Q. So you don’t think you’ll ever go down that road?

Louise Jameson: No, I would never say never. But at the moment I just think it’s not for me. Someone I worked with ages ago, Dame Eileen Atkins, she’s in her 70s now. Amazing actress and she’s got this fantastic character-full face. I went to see her in a play and I said that I was contemplating a facelift--this is about 5-6 years ago, and she said, “Don’t you dare.” She pointed her finger in her face and said. “My phone does not stop ringing, because they cannot find a wrinkly actress. They don’t exist anymore. You’ve got to get over the hurdle of 50 or 60, and it’ll all come sweeping back. So I’m holding that vision.

I think what we have to say is, this is 59. This is what 59 looks like. For my age I look fine. If facelifts weren’t around I’d probably be looking really good for my age, but actually I just look fine for my age because I’m not cheating--or maybe cheating isn’t the right word…I do find it fascinating; why are we even contemplating spending money on paralyzing our faces when there’s all that going on in the world? It’s just that the priorities are all wrong. But I’m as guilty as anybody. I dye the hair, I do the teeth bleaching, I wear makeup, all that stuff, so it’s going down that road, isn’t it?

Q. You really are multi-talented, and you do so many things--directing, acting, writing, and singing, right? What inspires you to do these things?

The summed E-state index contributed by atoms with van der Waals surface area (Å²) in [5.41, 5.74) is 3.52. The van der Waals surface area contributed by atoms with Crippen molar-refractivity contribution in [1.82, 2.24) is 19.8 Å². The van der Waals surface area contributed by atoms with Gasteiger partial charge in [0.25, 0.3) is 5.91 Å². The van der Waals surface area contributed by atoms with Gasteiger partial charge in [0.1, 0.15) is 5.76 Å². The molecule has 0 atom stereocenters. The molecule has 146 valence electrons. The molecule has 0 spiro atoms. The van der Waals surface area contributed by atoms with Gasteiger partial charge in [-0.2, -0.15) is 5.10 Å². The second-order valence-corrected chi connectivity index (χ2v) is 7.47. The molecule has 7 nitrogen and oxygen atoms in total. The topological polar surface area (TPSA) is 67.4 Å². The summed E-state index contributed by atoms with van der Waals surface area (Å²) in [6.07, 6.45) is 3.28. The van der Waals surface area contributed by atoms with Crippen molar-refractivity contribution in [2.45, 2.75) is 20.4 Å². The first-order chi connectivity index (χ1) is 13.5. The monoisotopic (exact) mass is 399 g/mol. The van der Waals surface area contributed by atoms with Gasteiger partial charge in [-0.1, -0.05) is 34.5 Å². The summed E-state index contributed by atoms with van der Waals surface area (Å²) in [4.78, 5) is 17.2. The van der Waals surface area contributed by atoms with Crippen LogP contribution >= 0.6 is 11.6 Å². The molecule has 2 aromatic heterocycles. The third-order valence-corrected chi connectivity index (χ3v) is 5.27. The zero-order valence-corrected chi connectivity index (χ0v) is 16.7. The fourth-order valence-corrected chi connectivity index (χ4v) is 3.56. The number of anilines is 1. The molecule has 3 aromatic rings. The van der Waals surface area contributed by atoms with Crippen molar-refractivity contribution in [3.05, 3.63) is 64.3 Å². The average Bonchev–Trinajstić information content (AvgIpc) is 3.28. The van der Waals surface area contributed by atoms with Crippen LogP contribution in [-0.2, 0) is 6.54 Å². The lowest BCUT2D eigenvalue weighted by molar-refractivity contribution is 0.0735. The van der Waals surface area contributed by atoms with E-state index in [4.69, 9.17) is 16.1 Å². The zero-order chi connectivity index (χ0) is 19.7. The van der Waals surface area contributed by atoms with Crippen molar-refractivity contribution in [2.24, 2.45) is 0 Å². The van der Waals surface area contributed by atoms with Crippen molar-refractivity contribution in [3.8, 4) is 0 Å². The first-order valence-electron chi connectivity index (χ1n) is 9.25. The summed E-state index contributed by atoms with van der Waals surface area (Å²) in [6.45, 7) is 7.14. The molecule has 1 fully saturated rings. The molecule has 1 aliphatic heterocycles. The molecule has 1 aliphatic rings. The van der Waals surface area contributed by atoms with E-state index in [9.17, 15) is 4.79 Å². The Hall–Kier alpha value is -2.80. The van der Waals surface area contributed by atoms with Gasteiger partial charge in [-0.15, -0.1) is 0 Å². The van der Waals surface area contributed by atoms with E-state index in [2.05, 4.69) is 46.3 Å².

Louise Jameson: I think it’s the process of aging, because there was a time in my 20s when I was looking at a choice of 12 different jobs at one given time and the position of choosing which of those I wanted to do. Now, if I get 12 in a year I’m lucky. Nor do I want to feel redundant, and I’ve also gained an enormous amount of knowledge over the years even without realizing it. You’re like blotting paper; you work with a good director, you learn from a bad director too, what not to do. So I have embraced those skills and I also like passing on the baton. I work with teenagers every Sunday, a bunch of 25 teenagers. I think teenagers get a bad press--I think they’re amazing, teenagers. There’s no dream that matches a teenage dream, and I don’t like to see it squashed. They’re just ready for their creativity to flower, I feel I’m just got to give them a bit of fertilizer and help it along.

Q. They're very sensitive to negative critiques at that age.

Louise Jameson: You stop their creative play. I think bad teaching, you’ve got to keep a close eye on it because good teachers are amazing. If it wasn’t for a lady called Mrs. Ann Tipping, I wouldn’t have this career and somebody who took care of me from 11 to 17 on a weekly basis where other teachers were completely giving up on me--she was the one. She was the one getting furious with me, and crying when I didn't dothe work properly. She cared, she really cared, encouraging me and congratulating me when I got it right and I shall be eternally grateful to her. I hope I can do that for one or two kids someday.

Q. What are you working on right now?

Louise Jameson: Yeah, I’m just about to read "The Face of Evil" for a blind book [from the] Royal National Institute for the Blind. I’m going to do two short movies when I get back....I’m touring my one-woman show. I’m also directing, this is brand new, directing dramas for Big Finish Audio as well as performing in them.
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Interview: Louise Jameson, Doctor Who
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Content copyright © 2014 by Helen Angela Lee. All rights reserved.
This content was written by Helen Angela Lee. If you wish to use this content in any manner, you need written permission. Contact Helen Angela Lee for details.